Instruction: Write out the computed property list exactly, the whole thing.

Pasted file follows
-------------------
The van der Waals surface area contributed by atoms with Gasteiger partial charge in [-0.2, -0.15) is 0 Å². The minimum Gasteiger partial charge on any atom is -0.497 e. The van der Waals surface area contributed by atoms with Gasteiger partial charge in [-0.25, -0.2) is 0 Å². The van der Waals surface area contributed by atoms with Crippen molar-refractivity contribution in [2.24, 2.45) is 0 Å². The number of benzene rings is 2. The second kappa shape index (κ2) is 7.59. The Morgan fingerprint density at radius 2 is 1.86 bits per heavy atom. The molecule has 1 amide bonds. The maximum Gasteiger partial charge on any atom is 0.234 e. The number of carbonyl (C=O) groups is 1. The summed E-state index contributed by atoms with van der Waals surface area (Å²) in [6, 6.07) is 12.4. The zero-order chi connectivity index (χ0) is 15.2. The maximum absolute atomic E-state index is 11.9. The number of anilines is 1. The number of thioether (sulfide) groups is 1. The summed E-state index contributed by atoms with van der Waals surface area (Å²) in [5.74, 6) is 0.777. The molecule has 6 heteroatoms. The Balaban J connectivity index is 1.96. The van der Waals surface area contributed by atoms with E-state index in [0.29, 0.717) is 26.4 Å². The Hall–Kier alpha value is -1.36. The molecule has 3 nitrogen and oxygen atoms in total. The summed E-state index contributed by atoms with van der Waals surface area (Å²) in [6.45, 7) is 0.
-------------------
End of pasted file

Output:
The van der Waals surface area contributed by atoms with Gasteiger partial charge in [-0.2, -0.15) is 0 Å². The minimum Gasteiger partial charge on any atom is -0.497 e. The van der Waals surface area contributed by atoms with Gasteiger partial charge in [-0.25, -0.2) is 0 Å². The van der Waals surface area contributed by atoms with Crippen molar-refractivity contribution in [2.24, 2.45) is 0 Å². The number of benzene rings is 2. The second kappa shape index (κ2) is 7.59. The Morgan fingerprint density at radius 2 is 1.86 bits per heavy atom. The molecule has 1 amide bonds. The maximum Gasteiger partial charge on any atom is 0.234 e. The number of carbonyl (C=O) groups is 1. The summed E-state index contributed by atoms with van der Waals surface area (Å²) in [6, 6.07) is 12.4. The zero-order chi connectivity index (χ0) is 15.2. The maximum absolute atomic E-state index is 11.9. The number of anilines is 1. The number of thioether (sulfide) groups is 1. The summed E-state index contributed by atoms with van der Waals surface area (Å²) in [5.74, 6) is 0.777. The molecule has 6 heteroatoms. The Balaban J connectivity index is 1.96. The van der Waals surface area contributed by atoms with E-state index in [0.29, 0.717) is 26.4 Å². The Hall–Kier alpha value is -1.36. The molecule has 3 nitrogen and oxygen atoms in total. The summed E-state index contributed by atoms with van der Waals surface area (Å²) in [6.45, 7) is 0.